May 2011 | Vol. X - No. 5
The Hub Channel And Its Competitors
The Hub Channel is a very interesting new venture from the side of Hasbro and very much inline with their strategy to reach the consumer directly by a variety of ways other than just the traditional ones – advertising and showcasing products on retailer shelves. It is simply their fourth link after video games, movies [e.g. Iron Man and Transformers], and their own website.
Their video game tie-in with Electronic Arts is a good example of this strategy. Electronic Arts has over the past few years created 83 video games focused totally on Hasbro board games – Monopoly, Scrabble etc. In addition, EA and Activision created about the same number of video games drawn from other Hasbro properties – Nerf, Transformers, G I Joe etc.
The same strategy was followed in Movies – e.g. Transformers and Iron Man.
As far as their website is concerned, this is how Hasbro is faring in comparison to its other major competitors:
Hasbro is doing ok as far as this goes but they are being beaten soundly by Lego and now, of late, also by Mattel.
Turning to their TV ventures, the Hub Channel was introduced October 2010 as a joint venture between the Discovery Channel and Hasbro for the United States and basically replaced Discovery Kids, a channel that never gained any traction. The Hub delivers 24-hour programming totally focused on children and teenagers. A number of the shows are based on Hasbro’s products – Family Game Night, Transformers, G I Joe, Strawberry Shortcake, Little Pony.
Not so surprisingly, this foray into TV by the second largest toy manufacturer attracted a lot of attention and very quickly brought about the entry by another heavyweight into the specific kid audience space – Disney Junior. Disney Junior, formerly Playhouse Disney, is a learning-focused channel specifically designed to appeal to children ages 2-7. The channel immediately attracted a very high audience of its target group and became a major impediment for The Hub in its quest for higher viewership rankings.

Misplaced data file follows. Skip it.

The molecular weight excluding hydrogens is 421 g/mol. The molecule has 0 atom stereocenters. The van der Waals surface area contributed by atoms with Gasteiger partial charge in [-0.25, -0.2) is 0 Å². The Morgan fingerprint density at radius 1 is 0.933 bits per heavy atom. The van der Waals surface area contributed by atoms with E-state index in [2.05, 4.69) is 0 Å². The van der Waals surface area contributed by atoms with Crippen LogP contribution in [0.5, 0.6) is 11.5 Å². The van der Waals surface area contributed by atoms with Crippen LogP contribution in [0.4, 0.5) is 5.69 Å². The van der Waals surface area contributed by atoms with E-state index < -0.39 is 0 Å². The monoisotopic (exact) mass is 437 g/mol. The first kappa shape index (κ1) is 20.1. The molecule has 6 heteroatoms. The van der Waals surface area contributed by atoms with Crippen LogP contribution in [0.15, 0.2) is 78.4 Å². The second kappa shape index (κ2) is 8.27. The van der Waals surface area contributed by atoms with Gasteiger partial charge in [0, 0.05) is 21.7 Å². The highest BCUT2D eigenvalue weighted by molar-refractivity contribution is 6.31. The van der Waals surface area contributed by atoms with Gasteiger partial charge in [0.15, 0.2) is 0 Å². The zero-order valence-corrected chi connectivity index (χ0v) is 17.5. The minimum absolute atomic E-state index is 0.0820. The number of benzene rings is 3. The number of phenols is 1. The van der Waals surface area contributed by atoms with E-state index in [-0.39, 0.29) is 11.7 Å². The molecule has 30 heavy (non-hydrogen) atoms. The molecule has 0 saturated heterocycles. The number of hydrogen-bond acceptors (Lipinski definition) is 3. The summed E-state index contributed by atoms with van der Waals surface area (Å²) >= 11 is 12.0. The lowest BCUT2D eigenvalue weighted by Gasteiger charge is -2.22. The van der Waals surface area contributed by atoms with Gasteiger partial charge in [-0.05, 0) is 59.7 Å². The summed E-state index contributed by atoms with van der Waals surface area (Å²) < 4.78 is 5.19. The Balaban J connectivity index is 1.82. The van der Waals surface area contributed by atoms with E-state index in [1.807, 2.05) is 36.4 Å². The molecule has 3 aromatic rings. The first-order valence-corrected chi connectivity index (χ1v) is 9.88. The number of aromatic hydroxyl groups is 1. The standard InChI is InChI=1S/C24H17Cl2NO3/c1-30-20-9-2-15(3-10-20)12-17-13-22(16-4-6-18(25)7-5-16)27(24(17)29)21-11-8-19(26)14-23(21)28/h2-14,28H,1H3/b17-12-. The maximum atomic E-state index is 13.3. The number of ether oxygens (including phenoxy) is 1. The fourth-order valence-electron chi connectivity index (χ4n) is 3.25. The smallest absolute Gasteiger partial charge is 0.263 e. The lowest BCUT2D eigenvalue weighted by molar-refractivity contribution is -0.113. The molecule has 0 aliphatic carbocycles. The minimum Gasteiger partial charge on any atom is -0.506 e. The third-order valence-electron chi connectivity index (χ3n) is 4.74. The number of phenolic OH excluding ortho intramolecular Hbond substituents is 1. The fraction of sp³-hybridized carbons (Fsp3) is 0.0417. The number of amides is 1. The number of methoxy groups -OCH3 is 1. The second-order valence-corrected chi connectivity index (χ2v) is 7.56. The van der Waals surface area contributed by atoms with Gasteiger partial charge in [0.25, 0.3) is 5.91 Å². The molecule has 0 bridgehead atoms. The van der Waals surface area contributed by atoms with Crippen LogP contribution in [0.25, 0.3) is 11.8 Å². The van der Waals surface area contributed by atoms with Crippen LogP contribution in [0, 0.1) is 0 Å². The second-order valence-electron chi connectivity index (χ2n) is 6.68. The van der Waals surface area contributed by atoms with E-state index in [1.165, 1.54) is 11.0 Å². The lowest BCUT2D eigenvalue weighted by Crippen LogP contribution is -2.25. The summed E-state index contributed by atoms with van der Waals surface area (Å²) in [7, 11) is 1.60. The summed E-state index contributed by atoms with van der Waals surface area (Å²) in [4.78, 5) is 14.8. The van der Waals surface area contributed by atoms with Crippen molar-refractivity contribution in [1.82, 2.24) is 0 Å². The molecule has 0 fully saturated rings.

These were the most recent numbers generated by Cynopsis Media for the Weekly Top Ten Basic Cable Ad Supported networks, Total Day and Primetime Rankings among K2-11 (000) 4/18-4/24/2011 :
Disney Jr,’s numbers, which are included in Disney above, were for the same period 451,000 kids in the 1 – 5 years bracket. While no numbers were published for the age bracket 6 – 11 years, I understand that Disney Jr had audience numbers which were about 200,000. In other words, The Hub appears to have encountered some heavy-duty competition and a roadblock on their quest to become a major factor in the kid TV space. . This also appears evident from The Hub’s web traffic. As per Compete.com, it began to stall as soon as Disney Junior began operations:
Disney Junior’s web traffic cannot be isolated out from Disney’s overall website so showing that data here would just confuse the picture. Yet, considering that The Hub was the only kid channel showing negative March visit numbers suggests that indeed something happened in February to slow progress.
You will see below two web traffic graphs – one from Compete, the other from Alexa. The former gives you a twelve-month picture which ends in March; the other a three-month graph which ends at the end of April. In both cases I have taken Sprout as the control.
Clearly, something happened in February and the only factor I can identify is the launch of Disney Junior.
When looking at the Blog Sphere, a metric that suggests consumer interest, a comparison by the three children-only channels – The Hub, Disney Junior, and Sprout – suggests that The Hub is also here not doing that famously and that Disney Junior is a clear alternative to The Hub. The astonishing performance in this belongs to Sprout: